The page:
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After 47 years of membership, the United Kingdom will leave the European Union tonight. Political negotiations are to follow swiftly, to secure the UK’s plan to have a trade deal ready by the end of 2020, which seems ambitious to most observers. Yet, businesses on both sides will surely step up their efforts to strengthen and expand relations across the Channel in the months to come, while identifying Brexit-related risks and securing preferred outcomes.
Post-Brexit, strategic economic alliances will be the order of the day. Agreeing on common positions and coordinating initiatives will enable respective stakeholders to make the most of the regulatory and political environments, and raise negotiators’ awareness of practical risks connected to their decisions. Exchanges are likely to remain politically charged for the foreseeable future, and businesses should persist in articulating their perspectives and assessments.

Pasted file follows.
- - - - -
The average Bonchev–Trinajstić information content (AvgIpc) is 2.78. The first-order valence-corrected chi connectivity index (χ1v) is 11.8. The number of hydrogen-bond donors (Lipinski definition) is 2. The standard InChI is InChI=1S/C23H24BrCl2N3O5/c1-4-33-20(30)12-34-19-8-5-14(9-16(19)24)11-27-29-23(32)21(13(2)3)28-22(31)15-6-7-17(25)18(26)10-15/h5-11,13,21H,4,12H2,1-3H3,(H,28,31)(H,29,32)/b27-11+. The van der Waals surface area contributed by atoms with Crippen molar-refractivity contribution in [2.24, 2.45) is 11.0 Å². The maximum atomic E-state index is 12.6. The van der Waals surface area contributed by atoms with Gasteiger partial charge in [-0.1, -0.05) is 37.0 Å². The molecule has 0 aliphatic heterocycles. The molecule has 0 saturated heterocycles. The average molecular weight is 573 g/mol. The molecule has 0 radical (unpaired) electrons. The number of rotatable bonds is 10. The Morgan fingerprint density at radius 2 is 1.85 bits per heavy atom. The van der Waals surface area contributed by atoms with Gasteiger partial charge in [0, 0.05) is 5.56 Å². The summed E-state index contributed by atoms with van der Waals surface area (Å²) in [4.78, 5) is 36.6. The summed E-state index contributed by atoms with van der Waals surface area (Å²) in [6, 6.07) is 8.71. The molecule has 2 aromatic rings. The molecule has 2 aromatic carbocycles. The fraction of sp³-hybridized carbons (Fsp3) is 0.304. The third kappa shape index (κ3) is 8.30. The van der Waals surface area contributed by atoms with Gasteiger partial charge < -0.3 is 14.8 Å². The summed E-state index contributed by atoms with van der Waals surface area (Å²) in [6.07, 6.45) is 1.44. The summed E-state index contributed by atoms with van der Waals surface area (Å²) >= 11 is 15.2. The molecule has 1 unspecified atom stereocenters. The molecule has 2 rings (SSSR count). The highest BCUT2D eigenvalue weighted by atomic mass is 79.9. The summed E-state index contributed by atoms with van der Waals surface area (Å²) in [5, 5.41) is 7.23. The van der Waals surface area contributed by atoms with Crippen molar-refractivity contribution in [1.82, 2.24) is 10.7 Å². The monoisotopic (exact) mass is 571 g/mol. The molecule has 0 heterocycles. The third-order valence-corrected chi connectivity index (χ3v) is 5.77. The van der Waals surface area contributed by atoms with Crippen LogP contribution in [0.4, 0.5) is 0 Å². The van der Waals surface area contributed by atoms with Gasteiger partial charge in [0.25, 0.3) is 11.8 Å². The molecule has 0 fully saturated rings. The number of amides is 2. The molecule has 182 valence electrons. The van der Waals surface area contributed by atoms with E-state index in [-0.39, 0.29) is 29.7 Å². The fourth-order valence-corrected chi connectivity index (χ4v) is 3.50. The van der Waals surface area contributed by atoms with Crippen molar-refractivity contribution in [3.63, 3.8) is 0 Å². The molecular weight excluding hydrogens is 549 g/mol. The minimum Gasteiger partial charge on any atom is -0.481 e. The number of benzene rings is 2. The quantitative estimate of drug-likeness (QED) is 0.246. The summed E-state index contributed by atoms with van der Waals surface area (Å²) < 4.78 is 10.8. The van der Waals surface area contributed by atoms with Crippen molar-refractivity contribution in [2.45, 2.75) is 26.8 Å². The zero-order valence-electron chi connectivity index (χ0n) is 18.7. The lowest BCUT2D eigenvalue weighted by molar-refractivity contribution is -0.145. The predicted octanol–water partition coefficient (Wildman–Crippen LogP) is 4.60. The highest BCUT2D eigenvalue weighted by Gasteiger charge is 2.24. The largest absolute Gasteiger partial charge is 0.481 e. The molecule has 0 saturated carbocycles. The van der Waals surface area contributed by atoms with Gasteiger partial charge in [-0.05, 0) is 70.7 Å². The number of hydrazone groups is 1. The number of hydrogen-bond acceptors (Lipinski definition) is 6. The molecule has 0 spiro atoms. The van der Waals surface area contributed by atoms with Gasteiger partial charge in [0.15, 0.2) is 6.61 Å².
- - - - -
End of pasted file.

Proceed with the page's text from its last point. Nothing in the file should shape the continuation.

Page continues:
Much is at stake for the economic sector: Intertwined supply chains, multilingual research projects, cross-border financing and trusted business links have flourished during the UK’s EU membership. Brexit does not end these relationships but puts them at risk – all the more important to address political decision-makers on both sides of the table with consistent messaging and robust expectations.
However, businesses should be in for more than lobbying their interests and communicate a credible and pragmatic vision of the future relationship from an economic point of view to the wider public. Finding common ground, pushing thought leadership on major economic issues, and applying proactive outreach strategies should be integral parts of businesses’ approach.